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The conviction of Salman Khan

April 17, 2018 11:29 IST

Prisons aren't places to build bodies or boost egos, says Kishore Singh.

IMAGE: Salman Khan arrives at the court in Jodhpur. Photograph: Reuters

I can only guess at the dietary output in the Jodhpur Central Jail, but if the dinner menu that Thursday night was any indication -- chane ki dal and patta gobi ki sabzi -- one can surmise that Salman Khan is likely to find his proteins restricted to the vegetarian variety.

The Bishnois take conservation seriously, and are particularly protective of the blackbuck, but even they seem to have gone ballistic in seeking the conviction of the film star.

Perhaps it is their belief that the celebrity case will serve as a warning to potential shikaris and poachers. But they appear negligent of less high-profile hunters in their neighbourhood where venison and partridge still makes it to tables, while shikar addicts plead the need for greater vigilance on their illicit expeditions.

 

IMAGE: Members of the Bishnoi community celebrate after Salman Khan is sentenced to five years in prison for killing two black bucks. Photograph: Reuters

About the time Salman Khan and crew were accused of the crime, hunting -- even though banned -- was still considered a privilege by a few.

You could, of course, settle scores by sticking to the letter of the law, but a little silver in the palm served its intended purpose.

And various cousins still consider shikar renders a useful service to farmers concerned about deer foraging in their fields.

The government issues culling licences with caveats, but not everyone heeds them.

The times may not be as lax as during Salman's hunting days, but neither are they entirely illiberal say those in the know.

Growing up a long time ago, a party meant rousing the shikaris in the family to bag something for the pot.

My grandfather liked to go pig-sticking, an euphemism for wild boar hunting from horseback using long javelins. I remember the taste of boar pickle; farm pork lacks its robust flavour.

My paternal grandfather's haveli was surrounded by Bishnoi villages.

Things were fine as long as any hunting was restricted to our own lands, but the family was forbidden from shikar on the Bishnois' turf.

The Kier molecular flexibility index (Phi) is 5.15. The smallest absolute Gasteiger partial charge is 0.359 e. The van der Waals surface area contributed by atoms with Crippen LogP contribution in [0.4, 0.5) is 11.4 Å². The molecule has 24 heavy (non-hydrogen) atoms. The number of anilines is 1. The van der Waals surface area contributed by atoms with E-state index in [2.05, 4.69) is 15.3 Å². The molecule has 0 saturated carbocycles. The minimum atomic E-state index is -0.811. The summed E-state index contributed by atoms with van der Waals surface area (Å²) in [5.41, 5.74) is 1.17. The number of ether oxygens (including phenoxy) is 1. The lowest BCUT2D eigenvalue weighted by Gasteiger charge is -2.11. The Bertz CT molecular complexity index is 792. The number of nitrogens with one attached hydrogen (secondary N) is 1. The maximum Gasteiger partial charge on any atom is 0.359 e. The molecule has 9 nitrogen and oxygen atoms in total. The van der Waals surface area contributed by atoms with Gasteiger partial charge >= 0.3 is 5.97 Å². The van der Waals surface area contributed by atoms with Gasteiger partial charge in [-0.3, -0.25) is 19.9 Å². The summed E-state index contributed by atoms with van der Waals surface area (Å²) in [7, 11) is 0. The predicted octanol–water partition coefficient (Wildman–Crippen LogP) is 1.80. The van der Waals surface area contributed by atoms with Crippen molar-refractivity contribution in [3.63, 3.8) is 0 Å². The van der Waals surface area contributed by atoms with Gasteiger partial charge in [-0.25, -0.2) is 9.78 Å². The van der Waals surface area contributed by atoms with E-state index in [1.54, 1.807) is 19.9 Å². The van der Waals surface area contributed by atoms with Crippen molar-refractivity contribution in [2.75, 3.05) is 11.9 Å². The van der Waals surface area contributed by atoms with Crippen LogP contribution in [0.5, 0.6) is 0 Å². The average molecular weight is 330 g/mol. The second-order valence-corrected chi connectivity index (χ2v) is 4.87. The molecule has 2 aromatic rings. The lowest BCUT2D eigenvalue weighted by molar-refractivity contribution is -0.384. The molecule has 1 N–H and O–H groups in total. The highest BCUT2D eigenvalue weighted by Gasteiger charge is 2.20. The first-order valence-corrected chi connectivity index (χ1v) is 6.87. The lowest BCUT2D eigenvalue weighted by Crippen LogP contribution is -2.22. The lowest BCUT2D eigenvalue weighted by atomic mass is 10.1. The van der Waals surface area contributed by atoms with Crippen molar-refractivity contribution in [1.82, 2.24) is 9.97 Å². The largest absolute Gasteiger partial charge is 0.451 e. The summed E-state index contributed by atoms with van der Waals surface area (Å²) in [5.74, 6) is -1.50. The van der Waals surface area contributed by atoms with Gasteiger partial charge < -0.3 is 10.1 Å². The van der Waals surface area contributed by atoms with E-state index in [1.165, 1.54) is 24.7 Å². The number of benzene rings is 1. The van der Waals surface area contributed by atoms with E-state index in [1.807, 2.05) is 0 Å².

Retribution was swift.

I remember an uncle being stripped to the skin because he had had the gumption to shoot a chinkara in their fields.

It was only my grandfather's fearsome reputation that led to the return of the hunting weapon.

My maternal grandfather's house was close to a blackbuck sanctuary, which put one in a dilemma -- to go on a picnic in the sanctuary to admire the beasts you wished had provided the meat in your sandwich.

We grew up in homes where deer trophies on the walls caused no comment.

IMAGE: Salman's fans gather outside his home in Mumbai after he secured bail. Photograph: Francis Mascarenhas/Reuters

My own tryst with one came when I was three years old and my grandfather called me to his room to hand over Kaloo's glaze-eyed head -- Kaloo being the proverbial sambhar who had fobbed off several intrepid hunters till bagged by an uncle then in his teens.

Kaloo's head stayed with me for several years, but poor taxidermy skills and frequent transfers left him looking moth-eaten and robbed him of, first, an eye, then an ear, before I let him go to a kabari who also took along a yak skin that no licensed taxidermist would cure because we didn't have the papers to prove its ownership was legitimate.

All this will be no balm for poor Salman Khan who had to make do with whatever the prison kitchen dished out.

The food may have been spicier than he had bargained for, but at least his proteins would have been regulated.

He would have lost some of his heft -- and swag -- though.

Prisons aren't places to build bodies or boost egos, as a Bollywood senior, Sanjay Dutt, discovered to his dismay.

Kishore Singh
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